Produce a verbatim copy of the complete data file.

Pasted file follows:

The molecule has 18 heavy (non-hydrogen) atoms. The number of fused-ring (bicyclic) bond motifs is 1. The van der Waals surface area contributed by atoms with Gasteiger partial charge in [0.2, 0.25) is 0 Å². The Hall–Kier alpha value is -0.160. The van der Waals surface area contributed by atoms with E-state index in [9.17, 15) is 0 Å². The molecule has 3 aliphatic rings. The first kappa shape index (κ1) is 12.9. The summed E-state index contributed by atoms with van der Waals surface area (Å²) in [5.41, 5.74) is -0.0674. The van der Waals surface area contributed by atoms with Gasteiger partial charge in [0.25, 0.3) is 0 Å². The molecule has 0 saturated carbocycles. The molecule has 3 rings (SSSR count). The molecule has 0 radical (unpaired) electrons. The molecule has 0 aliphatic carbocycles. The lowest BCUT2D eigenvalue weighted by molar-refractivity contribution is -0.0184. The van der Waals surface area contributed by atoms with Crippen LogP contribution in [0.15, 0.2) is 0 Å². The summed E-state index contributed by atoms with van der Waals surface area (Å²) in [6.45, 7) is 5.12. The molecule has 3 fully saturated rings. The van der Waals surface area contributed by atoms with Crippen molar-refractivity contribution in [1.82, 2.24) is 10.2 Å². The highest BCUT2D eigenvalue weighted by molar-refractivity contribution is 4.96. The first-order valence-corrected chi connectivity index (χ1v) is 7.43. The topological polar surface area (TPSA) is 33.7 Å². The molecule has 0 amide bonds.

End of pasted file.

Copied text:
The molecule has 18 heavy (non-hydrogen) atoms. The number of fused-ring (bicyclic) bond motifs is 1. The van der Waals surface area contributed by atoms with Gasteiger partial charge in [0.2, 0.25) is 0 Å². The Hall–Kier alpha value is -0.160. The van der Waals surface area contributed by atoms with E-state index in [9.17, 15) is 0 Å². The molecule has 3 aliphatic rings. The first kappa shape index (κ1) is 12.9. The summed E-state index contributed by atoms with van der Waals surface area (Å²) in [5.41, 5.74) is -0.0674. The van der Waals surface area contributed by atoms with Gasteiger partial charge in [0.25, 0.3) is 0 Å². The molecule has 0 saturated carbocycles. The molecule has 3 rings (SSSR count). The molecule has 0 radical (unpaired) electrons. The molecule has 0 aliphatic carbocycles. The lowest BCUT2D eigenvalue weighted by molar-refractivity contribution is -0.0184. The van der Waals surface area contributed by atoms with Crippen LogP contribution in [0.15, 0.2) is 0 Å². The summed E-state index contributed by atoms with van der Waals surface area (Å²) in [6.45, 7) is 5.12. The molecule has 3 fully saturated rings. The van der Waals surface area contributed by atoms with Crippen molar-refractivity contribution in [1.82, 2.24) is 10.2 Å². The highest BCUT2D eigenvalue weighted by molar-refractivity contribution is 4.96. The first-order valence-corrected chi connectivity index (χ1v) is 7.43. The topological polar surface area (TPSA) is 33.7 Å². The molecule has 0 amide bonds.